Docs

Academy set to revamp rules for doc Oscar eligibility

The Academy of Motion Picture Arts and Sciences is reportedly poised to revamp the criteria for films vying for the best documentary feature Oscar, adding a rule that to qualify, docs must be reviewed by either the Los Angeles Times or The New York Times.
January 9, 2012

The Academy of Motion Picture Arts and Sciences is reportedly poised to revamp the criteria for films vying for the best documentary feature Oscar, adding a rule that to qualify, docs must be reviewed by either the Los Angeles Times or The New York Times.

The changes, due to be officially unveiled by the Academy later this week, could significantly reduce the number of docs submitted annually for Oscar consideration, and will apply to films qualifying for the 2013 ceremony.

The Academy’s documentaries branch considered 124 films this year, a 23% increase from 101 films the prior year.

In addition to the newspaper review criteria, other changes to the process will see the full Academy voting for best documentary feature; and the Academy documentary shortlist, and later the five nominees, being determined by a vote from the full documentary branch.

According to The New York Times, the new rules could diminish the prospects of those who make smaller and less prominent docs. Particularly hard hit, the paper said, would be DocuWeeks, the International Documentary Association’s program which helps filmmakers set up a brief theatrical run in New York or LA to qualify for the Oscars.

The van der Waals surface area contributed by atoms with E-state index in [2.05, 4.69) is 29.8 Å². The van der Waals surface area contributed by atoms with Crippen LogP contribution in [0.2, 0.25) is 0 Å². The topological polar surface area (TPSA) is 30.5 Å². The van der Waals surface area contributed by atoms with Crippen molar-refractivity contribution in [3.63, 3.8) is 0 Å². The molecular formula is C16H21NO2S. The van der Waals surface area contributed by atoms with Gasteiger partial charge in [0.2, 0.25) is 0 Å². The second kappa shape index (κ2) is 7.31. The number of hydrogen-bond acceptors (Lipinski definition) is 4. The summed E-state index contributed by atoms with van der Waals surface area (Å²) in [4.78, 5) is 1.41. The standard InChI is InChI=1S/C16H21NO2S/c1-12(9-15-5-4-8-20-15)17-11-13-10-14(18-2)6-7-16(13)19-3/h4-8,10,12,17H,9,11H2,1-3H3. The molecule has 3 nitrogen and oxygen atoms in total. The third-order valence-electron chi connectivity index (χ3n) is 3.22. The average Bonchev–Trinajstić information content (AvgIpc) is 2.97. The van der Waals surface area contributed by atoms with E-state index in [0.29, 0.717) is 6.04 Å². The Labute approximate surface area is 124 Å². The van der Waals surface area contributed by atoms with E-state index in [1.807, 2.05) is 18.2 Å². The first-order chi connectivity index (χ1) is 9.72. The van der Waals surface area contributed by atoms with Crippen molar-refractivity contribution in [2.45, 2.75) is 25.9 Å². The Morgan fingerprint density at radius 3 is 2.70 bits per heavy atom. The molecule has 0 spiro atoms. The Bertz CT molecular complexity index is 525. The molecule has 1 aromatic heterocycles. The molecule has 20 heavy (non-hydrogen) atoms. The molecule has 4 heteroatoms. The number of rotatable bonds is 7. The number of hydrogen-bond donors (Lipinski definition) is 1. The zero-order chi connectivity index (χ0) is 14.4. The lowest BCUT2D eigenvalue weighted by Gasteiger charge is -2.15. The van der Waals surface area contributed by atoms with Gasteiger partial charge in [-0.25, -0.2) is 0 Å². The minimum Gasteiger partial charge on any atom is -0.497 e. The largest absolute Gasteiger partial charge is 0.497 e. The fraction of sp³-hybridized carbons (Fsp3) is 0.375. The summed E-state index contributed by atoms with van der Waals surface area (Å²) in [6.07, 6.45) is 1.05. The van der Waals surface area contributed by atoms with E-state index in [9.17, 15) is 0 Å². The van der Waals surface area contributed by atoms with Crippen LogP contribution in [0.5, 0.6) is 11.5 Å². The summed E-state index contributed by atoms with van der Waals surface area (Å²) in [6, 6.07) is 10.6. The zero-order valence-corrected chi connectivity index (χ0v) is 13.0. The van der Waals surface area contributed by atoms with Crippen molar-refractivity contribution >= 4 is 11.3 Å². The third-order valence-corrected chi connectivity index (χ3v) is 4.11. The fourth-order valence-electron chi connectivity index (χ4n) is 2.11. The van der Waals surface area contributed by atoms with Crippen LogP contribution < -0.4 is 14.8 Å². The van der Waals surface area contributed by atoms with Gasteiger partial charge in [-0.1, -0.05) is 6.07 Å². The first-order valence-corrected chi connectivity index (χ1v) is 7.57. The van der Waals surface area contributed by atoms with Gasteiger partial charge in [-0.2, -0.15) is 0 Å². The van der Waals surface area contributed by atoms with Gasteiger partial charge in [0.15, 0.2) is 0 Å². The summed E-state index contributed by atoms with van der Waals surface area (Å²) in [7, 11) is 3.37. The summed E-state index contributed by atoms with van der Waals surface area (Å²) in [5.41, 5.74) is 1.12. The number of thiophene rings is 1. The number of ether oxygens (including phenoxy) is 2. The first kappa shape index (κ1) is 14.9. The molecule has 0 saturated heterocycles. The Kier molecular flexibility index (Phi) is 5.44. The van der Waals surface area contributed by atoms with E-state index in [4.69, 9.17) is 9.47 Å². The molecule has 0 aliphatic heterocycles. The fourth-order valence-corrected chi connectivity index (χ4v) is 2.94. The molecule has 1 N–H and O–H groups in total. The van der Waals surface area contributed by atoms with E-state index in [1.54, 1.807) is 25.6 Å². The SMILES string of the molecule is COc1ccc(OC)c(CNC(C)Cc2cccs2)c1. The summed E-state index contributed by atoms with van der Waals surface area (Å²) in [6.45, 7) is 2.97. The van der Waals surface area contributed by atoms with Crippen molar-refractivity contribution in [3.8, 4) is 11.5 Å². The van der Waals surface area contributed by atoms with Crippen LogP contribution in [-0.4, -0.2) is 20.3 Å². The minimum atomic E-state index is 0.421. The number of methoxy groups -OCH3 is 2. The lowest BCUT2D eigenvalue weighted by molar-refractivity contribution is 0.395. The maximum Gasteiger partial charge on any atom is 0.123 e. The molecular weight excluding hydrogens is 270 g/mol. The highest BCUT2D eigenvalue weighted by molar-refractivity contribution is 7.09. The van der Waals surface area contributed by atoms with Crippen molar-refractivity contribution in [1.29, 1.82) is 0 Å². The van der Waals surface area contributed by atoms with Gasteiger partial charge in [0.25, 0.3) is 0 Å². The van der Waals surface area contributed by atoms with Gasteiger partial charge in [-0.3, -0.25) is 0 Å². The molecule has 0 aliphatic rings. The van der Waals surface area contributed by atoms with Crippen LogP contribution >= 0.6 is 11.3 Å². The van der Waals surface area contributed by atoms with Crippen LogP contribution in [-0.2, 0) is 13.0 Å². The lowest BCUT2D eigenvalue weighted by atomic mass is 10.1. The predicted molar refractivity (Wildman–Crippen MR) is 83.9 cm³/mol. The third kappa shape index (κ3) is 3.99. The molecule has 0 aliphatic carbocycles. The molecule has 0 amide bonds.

It added that one of this year’s shortlisted docs, Tony Hardmon and Rachel Libert’s Semper Fi: Always Faithful, might not have qualified under the new system.

“This will be a disappointment to a certain number of filmmakers,” Toronto International Film Festival documentary programmer Thom Powers told the paper.

Meanwhile, in an interview with film news site Indiewire (which has a lengthy analysis of the new rules), director Michael Moore – a member of the Academy’s 43-strong board of governors and one of three people that represents the documentary branch – spoke out to defend the changes.

He described the existing system as “byzantine” and in dire need of an overhaul, and said that the new system of rules would ensure that “two people can’t torpedo your opportunity to get an Oscar,” adding: “That’s over.”

The change to the rules comes after this year’s shortlist for the best documentary feature category once again caused controversy, with snubs for Senna and The Interrupters, two of the year’s most critically successful films.

Past years have seen acclaimed films such as Hoop Dreams, Grizzly Man, Cave of Forgotten Dreams and Waiting for “Superman” missing out.

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